The Automatic Identification and Data Capture (AIDC) industry is like all others: when market conditions necessitate products that require IP from different companies, market participants buy, sell or cross-license their intellectual property assets in whatever manner best suits their businesses. They do not give their valuable assets away or submit them to a third party to manage. Intellectual property is one of many elements that determine a company’s competitiveness. Others include manufacturing capacity, sales and marketing acumen, distribution efficiency and working capital.
The way companies develop and use these assets determines their identities and competitiveness. It would be implausible to suggest that RFID vendors pool their factories to attain more efficient tag production, or combine all their R&D funds in a single research lab. Similarly, there is no justification for collectively managing proprietary IP for the common good. IP pooling is an attractive option for entities that don’t possess the necessary IP, just as contract manufacturing is attractive for inventors without factories and bank loans are an option for businesses that lack the funds to pursue opportunities. Free enterprise makes these options available, but for a price.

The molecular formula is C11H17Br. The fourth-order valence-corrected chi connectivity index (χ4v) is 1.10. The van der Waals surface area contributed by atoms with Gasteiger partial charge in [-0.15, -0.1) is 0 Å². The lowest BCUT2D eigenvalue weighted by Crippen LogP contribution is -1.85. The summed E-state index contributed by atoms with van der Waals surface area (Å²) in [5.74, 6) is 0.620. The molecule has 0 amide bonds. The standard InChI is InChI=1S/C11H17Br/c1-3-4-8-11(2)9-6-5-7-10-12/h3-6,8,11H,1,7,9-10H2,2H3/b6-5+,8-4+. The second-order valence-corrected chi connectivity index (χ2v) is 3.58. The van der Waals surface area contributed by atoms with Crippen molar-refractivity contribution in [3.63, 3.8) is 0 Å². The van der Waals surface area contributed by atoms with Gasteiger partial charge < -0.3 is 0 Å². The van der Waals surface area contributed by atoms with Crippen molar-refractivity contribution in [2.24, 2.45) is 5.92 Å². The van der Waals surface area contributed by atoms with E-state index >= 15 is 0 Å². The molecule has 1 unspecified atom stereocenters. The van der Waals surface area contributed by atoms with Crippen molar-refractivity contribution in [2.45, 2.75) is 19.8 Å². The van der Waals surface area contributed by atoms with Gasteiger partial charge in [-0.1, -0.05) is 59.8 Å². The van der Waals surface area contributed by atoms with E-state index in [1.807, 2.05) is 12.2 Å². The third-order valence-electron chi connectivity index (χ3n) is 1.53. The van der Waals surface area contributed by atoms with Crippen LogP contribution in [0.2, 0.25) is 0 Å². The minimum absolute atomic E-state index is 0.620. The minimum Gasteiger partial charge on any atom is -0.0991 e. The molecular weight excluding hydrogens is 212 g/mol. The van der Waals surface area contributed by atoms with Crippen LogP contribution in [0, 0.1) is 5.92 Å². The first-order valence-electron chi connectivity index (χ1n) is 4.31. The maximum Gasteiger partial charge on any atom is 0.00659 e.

There is no guarantee that a patent pool would streamline the process of converting IP into marketable products. Just defining what IP to put in the pool would be a difficult and contentious task. Should the pool cover the complete RFID tags, or only inlays? Should it cover chips, and if so, does that include how chips are fabricated? Virtually every aspect of electronic design and production could conceivably qualify for the pool. Obviously, participants would contest inclusion of certain processes or performance measures to protect their competitive advantage
Defining "poolable assets" and managing the pool would require significant time and ongoing administrative resources. Such efforts would need to be funded, and thus would impose a de facto "tax" on products produced under the pool’s auspices. RFID vendors, who work fervently to reduce costs in pursuit of inexpensive tags, can ill afford to take on these expenses.
At this point, international standards are clearly a safer, simpler and superior mechanism than patent pools for creating an open, competitive RFID market. Patent pools are not needed to facilitate the flow of IP within an industry. A patent pool by itself cannot create a level playing field because it does not carry the recognition or the authority of international standards.
AIM and its members have seen firsthand how the bar code industry flourished following the development of internationally recognized standards. We played a leading role in developing these standards for the bar code industry and continue our efforts so that RFID users can enjoy the same benefits. We encourage technology developers and users everywhere to lend their expertise to the effort of establishing meaningful RFID standards. Furthermore, AIM stands ready to facilitate a useful dialogue about the various options and help the vendor and user communities move forward expeditiously.